"Blanching" is a sort of wonder technique that does all kinds of great things to food. For one thing, it makes fruits and veggies easier to peel. For another, it leaches the bitterness out of greens like kale, and for a third, it helps keep your vegetables like asparagus crisp and attractive as opposed to gray and limp. So how do you do it? Simple. You need a slotted spoon, a dish of ice water and a pot of boiling water. All you have to do is dunk the food you're blanching into the boiling water...

Earn a personal Michelin star when you learn these French cooking basics

Image: Martha Stewart/YouTube

... and then plunge it into the cold water:

Earn a personal Michelin star when you learn these French cooking basics

Image: Martha Stewart/YouTube

It's like magic, only less dorky!

Tender veggies will need only a minute to cook, but tougher root vegetables like carrots might need up to two minutes.

5. Sautéing

Earn a personal Michelin star when you learn these French cooking basics

Image: Jacob Burton/YouTube

When you sauté food, there's actually a method to it. You can't just smack your mushrooms with a spatula for a few minutes and call it a day. Sautéing refers to the process of cooking something over high heat in some kind of fat, usually butter. The key is to keep the food moving quickly, but unlike with a stir-fry, you should be flipping or swirling the food. "Sauté" literally means "jump" in French.

So let's go back to the mushrooms: Ideally you would let your pan preheat and get your butter melted (but not brown) before adding them. Then let them sizzle for a bit before moving them consistently, flipping them back and forth a bit until all the contents of your pan are evenly browned.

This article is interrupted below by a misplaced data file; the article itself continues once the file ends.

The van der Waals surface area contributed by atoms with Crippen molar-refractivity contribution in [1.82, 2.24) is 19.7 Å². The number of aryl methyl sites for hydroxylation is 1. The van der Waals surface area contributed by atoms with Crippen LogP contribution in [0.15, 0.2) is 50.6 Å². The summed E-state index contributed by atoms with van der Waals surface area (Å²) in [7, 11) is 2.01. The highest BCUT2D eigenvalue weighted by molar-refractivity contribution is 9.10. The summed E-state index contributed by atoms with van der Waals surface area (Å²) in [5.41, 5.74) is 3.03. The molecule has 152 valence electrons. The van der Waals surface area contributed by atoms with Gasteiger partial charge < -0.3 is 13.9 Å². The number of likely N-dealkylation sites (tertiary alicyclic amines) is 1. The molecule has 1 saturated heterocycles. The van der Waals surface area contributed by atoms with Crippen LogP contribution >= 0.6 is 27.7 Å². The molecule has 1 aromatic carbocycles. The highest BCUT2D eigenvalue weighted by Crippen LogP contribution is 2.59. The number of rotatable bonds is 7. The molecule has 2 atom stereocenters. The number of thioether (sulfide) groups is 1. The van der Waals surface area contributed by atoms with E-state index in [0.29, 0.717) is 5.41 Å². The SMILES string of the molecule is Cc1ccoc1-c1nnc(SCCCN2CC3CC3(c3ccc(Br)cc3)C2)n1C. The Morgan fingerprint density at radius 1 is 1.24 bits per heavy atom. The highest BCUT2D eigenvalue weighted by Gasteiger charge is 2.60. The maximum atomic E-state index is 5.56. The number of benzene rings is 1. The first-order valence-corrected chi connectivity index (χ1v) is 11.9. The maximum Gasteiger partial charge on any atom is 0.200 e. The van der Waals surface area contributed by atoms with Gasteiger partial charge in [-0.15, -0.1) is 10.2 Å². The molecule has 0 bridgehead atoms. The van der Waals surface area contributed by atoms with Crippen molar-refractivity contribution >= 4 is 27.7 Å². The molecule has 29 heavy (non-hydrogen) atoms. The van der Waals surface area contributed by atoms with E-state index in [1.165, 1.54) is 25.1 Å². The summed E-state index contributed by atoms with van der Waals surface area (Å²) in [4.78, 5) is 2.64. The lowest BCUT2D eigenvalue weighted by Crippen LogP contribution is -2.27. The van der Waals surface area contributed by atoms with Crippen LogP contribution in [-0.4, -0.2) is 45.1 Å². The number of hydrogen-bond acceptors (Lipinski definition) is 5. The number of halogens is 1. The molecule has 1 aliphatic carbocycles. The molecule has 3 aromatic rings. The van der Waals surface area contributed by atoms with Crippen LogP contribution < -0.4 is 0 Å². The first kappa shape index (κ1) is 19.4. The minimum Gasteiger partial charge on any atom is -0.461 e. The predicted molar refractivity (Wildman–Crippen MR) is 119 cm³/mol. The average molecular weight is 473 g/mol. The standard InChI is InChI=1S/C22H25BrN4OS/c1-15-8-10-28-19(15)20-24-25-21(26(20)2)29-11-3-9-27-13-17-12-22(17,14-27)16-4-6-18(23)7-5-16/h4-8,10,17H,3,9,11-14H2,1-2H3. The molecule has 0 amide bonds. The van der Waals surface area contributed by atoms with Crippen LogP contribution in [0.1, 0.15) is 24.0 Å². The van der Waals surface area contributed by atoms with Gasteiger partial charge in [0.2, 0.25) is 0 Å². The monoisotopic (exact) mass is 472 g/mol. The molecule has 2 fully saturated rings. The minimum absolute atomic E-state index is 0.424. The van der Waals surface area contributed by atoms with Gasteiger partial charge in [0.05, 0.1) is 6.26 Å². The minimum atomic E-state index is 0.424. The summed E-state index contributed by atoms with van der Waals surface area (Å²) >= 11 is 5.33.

6. Déglacer

Earn a personal Michelin star when you learn these French cooking basics

Image: La cuisine de Ricardo/YouTube

Déglacer is the gateway to pan sauce. When you "déglacer" (or deglaze) a pan, you're adding a liquid (usually stock or wine) to the bottom of a pan that you just cooked something delicious in. This will help loosen all the browned bits stuck to the pan. Let the liquid boil, scrape the bottom of the pan, and then stir.

7. Béchamel

This is what's known as a mother sauce, meaning it's one of the most basic vehicles for deliciousness. Once you know how to make it, you can add ingredients like spices or cheese, so it's very adaptable. To make it, you need to combine equal parts butter and flour, and cook them together for a minute or two...

Earn a personal Michelin star when you learn these French cooking basics

Image: En Casa Contigo/YouTube

... before adding milk...

Earn a personal Michelin star when you learn these French cooking basics

Image: En Casa Contigo/YouTube

... and stirring continuously until you get a thick but not sludgy sauce.

Earn a personal Michelin star when you learn these French cooking basics

Image: En Casa Contigo/YouTube

The best ratio to use to start is 1:1:1, so you would use 1 tablespoon of butter, 1 tablespoon of flour and 1 cup of milk. Classic béchamel is typically seasoned with nutmeg and a bay leaf.

Of course, this is by no means a complete list of French terms or techniques that you can use to rub your culinary prowess in the faces of your dear ones, but it's a great place to start. At least now no standard cookbook should mystify you.

More on French food

American vs. French food
3 Easy French appetizers
15 Recipes to help channel your inner Julia Child